It draws up vapours which obscure its rays ;
But ev’n thofe clouds at last adorn its way,
Reflect new glories, and augment the day.

Be thou the first true merit to befriend; His praise is loft, who stays till all commend. 475 Short is the date, alas, of modern rhymes, And 'tis but just to let them live betimes. No longer now that golden age appears, When Patriarch-wits surviv'd a thousand years : Now length of Fame (our second life) is lost, And bare threescore is all ev'n that can boast; Our fons their fathers' failing language see, And such as Chaucer is, shall Dryden be. So when the faithful pencil has design'd Some bright idea of the master's mind,


Where VARIATION. Ver. 485. Ed. 1. Some fair idea, &c.


Where a new world leaps out at his command,
And ready Nature waits upon his hand;
When the ripe colours soften and unite,
And sweetly melt into just shade and light;
When mellowing years their full perfection give, 490
And each bold figure just begins to live,
The treacherous colours the fair art betray,
And all the bright creation fades away!

Unhappy wit, like most mistaken things,
Atones not for that envy which it brings,

In youth alone its empty praise we boast,
But soon the short-liv'd vanity is loft:
Like fome fair flower the early spring supplies,
That gayly blooms, but ev'n in blooming dies.
What is this Wit, which must our cares employ? 500
The owner's wife, that other men enjoy;
The most our trouble still when most admir'd,
And still the more we give, the more requir'd ;
Whose fame with pains we guard, but lose with ease,
Sure fome to vex, but never all to please ;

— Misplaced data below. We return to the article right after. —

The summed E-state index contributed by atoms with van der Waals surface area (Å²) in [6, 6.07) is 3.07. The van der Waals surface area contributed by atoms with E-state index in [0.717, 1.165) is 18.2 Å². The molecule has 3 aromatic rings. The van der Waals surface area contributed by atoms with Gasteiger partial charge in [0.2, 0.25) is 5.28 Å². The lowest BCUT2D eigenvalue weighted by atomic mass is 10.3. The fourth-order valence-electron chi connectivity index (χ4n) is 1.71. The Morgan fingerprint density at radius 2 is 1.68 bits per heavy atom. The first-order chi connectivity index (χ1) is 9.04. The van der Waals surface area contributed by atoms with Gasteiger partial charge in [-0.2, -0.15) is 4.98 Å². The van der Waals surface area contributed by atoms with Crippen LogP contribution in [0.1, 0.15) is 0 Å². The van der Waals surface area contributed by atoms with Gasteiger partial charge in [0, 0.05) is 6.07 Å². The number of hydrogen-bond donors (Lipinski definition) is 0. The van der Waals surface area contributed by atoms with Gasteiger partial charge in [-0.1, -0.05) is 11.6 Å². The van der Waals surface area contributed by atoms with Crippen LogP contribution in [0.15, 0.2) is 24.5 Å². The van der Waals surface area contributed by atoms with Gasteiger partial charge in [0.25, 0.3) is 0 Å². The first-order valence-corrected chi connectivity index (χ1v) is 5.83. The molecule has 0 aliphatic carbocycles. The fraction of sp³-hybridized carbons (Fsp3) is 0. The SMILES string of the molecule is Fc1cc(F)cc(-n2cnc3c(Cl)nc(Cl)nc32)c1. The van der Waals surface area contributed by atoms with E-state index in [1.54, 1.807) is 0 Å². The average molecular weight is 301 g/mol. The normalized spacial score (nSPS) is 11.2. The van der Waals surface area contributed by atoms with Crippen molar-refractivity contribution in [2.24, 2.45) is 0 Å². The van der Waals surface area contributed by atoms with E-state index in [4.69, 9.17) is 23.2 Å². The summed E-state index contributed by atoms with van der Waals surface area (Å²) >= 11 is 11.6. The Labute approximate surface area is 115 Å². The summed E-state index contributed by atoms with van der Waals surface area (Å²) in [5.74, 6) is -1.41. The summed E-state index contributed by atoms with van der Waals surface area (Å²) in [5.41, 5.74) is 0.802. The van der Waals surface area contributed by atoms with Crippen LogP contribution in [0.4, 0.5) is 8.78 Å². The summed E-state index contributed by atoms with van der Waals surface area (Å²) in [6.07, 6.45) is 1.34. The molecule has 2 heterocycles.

Ver. 490. Ed. 1. When mellowing time does, &c.
Ver. 492. The treacherous colours in few years decay,
Ver. 495. Repays not half that envy, &c.

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Ver. 498.

Like some fair flower that in the spring does rise.
Ver. 500. What is this wit that does our cares employ?.

Ver. 562.

The more his trouble as the more admir'd;
Where wanted, scorn'd; and envy'd where acquir'd;
Maintain’d with pains, but forfeited with ease, &c.



'Tis what the vicious fear, the virtuous fhun,
By fools ’tis hated, and by knaves undone!

If Wit so much from ignorance undergo,
Ah, let not learning too commence its foe !
Of old, those met rewards, who could excell,
And such were prais'd who but endeavour'd well:
Though triumphs were to generals only due,
Crowns were reserv'd to grace the foldiers too.
Now, they who reach Parnassus' lofty crown,
Employ their pains to spurn some others down;
And while self-love each jealous writer rules,
Contending wits become the sport of fools :
But still the worst with most regret commend,
For each ill author is as bad a friend.
To what bafe ends, and by what abje&t ways,
Are mortals urg'd through facred luft of praise !
Ah, ne'er so dire a thirst of glory boaft,
Nor in the Critic let the man be loft.
Good-nature and good-fense muft ever join ;
To err, is human; to forgive, divine.

But if in noble minds some dregs remain
Not yet purgd off, of spleen and four disdain ;
Discharge that rage on more provoking crimes,
Nor fear à dearth in thefe flagitious times.




Ver. 508. Ed. 1. Too much does. Wit, &c.
Ver. 514. Now those that reach, &c.
Ver. 519. And each, &c.
Ver. 521. Are mortals urg'd by sacred, &c. ,